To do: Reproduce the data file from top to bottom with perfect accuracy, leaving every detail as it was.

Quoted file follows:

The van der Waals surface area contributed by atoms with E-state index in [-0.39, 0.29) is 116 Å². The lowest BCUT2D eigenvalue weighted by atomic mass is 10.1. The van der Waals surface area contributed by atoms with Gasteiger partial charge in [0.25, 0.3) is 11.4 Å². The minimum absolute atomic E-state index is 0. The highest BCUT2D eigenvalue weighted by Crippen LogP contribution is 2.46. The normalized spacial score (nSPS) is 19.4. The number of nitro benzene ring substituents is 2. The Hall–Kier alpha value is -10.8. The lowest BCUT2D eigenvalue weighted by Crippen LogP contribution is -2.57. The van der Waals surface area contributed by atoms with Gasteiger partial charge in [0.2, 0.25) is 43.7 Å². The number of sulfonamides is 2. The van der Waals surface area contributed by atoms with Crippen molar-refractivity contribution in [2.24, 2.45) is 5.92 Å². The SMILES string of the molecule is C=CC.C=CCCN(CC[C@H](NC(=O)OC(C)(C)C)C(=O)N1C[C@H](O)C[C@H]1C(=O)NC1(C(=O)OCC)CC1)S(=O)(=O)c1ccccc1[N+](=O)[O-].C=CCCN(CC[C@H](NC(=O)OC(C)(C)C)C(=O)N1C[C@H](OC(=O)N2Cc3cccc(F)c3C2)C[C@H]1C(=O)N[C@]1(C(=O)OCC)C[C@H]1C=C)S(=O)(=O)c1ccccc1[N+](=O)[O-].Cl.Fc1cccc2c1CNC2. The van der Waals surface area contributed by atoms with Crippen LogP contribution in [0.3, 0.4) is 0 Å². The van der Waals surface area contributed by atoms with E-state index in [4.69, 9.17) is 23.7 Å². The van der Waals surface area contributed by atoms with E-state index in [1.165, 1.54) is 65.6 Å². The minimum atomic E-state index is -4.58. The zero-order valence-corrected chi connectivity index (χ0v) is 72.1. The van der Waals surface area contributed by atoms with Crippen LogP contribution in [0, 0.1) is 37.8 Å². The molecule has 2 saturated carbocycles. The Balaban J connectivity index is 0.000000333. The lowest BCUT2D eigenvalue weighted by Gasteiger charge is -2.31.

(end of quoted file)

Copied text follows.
The van der Waals surface area contributed by atoms with E-state index in [-0.39, 0.29) is 116 Å². The lowest BCUT2D eigenvalue weighted by atomic mass is 10.1. The van der Waals surface area contributed by atoms with Gasteiger partial charge in [0.25, 0.3) is 11.4 Å². The minimum absolute atomic E-state index is 0. The highest BCUT2D eigenvalue weighted by Crippen LogP contribution is 2.46. The normalized spacial score (nSPS) is 19.4. The number of nitro benzene ring substituents is 2. The Hall–Kier alpha value is -10.8. The lowest BCUT2D eigenvalue weighted by Crippen LogP contribution is -2.57. The van der Waals surface area contributed by atoms with Gasteiger partial charge in [0.2, 0.25) is 43.7 Å². The number of sulfonamides is 2. The van der Waals surface area contributed by atoms with Crippen molar-refractivity contribution in [2.24, 2.45) is 5.92 Å². The SMILES string of the molecule is C=CC.C=CCCN(CC[C@H](NC(=O)OC(C)(C)C)C(=O)N1C[C@H](O)C[C@H]1C(=O)NC1(C(=O)OCC)CC1)S(=O)(=O)c1ccccc1[N+](=O)[O-].C=CCCN(CC[C@H](NC(=O)OC(C)(C)C)C(=O)N1C[C@H](OC(=O)N2Cc3cccc(F)c3C2)C[C@H]1C(=O)N[C@]1(C(=O)OCC)C[C@H]1C=C)S(=O)(=O)c1ccccc1[N+](=O)[O-].Cl.Fc1cccc2c1CNC2. The van der Waals surface area contributed by atoms with Crippen LogP contribution in [0.3, 0.4) is 0 Å². The van der Waals surface area contributed by atoms with E-state index in [4.69, 9.17) is 23.7 Å². The van der Waals surface area contributed by atoms with E-state index in [1.165, 1.54) is 65.6 Å². The minimum atomic E-state index is -4.58. The zero-order valence-corrected chi connectivity index (χ0v) is 72.1. The van der Waals surface area contributed by atoms with Crippen LogP contribution in [0, 0.1) is 37.8 Å². The molecule has 2 saturated carbocycles. The Balaban J connectivity index is 0.000000333. The lowest BCUT2D eigenvalue weighted by Gasteiger charge is -2.31.